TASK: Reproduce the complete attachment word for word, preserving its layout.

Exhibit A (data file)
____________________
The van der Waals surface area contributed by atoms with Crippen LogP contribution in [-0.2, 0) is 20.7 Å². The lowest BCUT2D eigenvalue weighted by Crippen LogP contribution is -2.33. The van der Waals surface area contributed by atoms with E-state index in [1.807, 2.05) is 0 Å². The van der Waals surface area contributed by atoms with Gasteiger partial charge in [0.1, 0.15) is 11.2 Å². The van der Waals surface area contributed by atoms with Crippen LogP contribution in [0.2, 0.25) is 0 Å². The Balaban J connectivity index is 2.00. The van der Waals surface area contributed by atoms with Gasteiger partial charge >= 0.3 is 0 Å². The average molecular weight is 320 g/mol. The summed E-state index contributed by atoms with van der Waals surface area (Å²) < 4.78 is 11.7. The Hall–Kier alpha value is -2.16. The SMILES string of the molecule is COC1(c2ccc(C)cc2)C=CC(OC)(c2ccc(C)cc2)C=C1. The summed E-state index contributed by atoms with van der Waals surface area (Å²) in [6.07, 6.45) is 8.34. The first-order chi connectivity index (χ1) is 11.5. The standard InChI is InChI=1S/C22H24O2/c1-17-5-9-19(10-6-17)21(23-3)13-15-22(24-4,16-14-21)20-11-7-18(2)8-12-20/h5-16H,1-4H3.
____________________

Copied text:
The van der Waals surface area contributed by atoms with Crippen LogP contribution in [-0.2, 0) is 20.7 Å². The lowest BCUT2D eigenvalue weighted by Crippen LogP contribution is -2.33. The van der Waals surface area contributed by atoms with E-state index in [1.807, 2.05) is 0 Å². The van der Waals surface area contributed by atoms with Gasteiger partial charge in [0.1, 0.15) is 11.2 Å². The van der Waals surface area contributed by atoms with Crippen LogP contribution in [0.2, 0.25) is 0 Å². The Balaban J connectivity index is 2.00. The van der Waals surface area contributed by atoms with Gasteiger partial charge >= 0.3 is 0 Å². The average molecular weight is 320 g/mol. The summed E-state index contributed by atoms with van der Waals surface area (Å²) < 4.78 is 11.7. The Hall–Kier alpha value is -2.16. The SMILES string of the molecule is COC1(c2ccc(C)cc2)C=CC(OC)(c2ccc(C)cc2)C=C1. The summed E-state index contributed by atoms with van der Waals surface area (Å²) in [6.07, 6.45) is 8.34. The first-order chi connectivity index (χ1) is 11.5. The standard InChI is InChI=1S/C22H24O2/c1-17-5-9-19(10-6-17)21(23-3)13-15-22(24-4,16-14-21)20-11-7-18(2)8-12-20/h5-16H,1-4H3.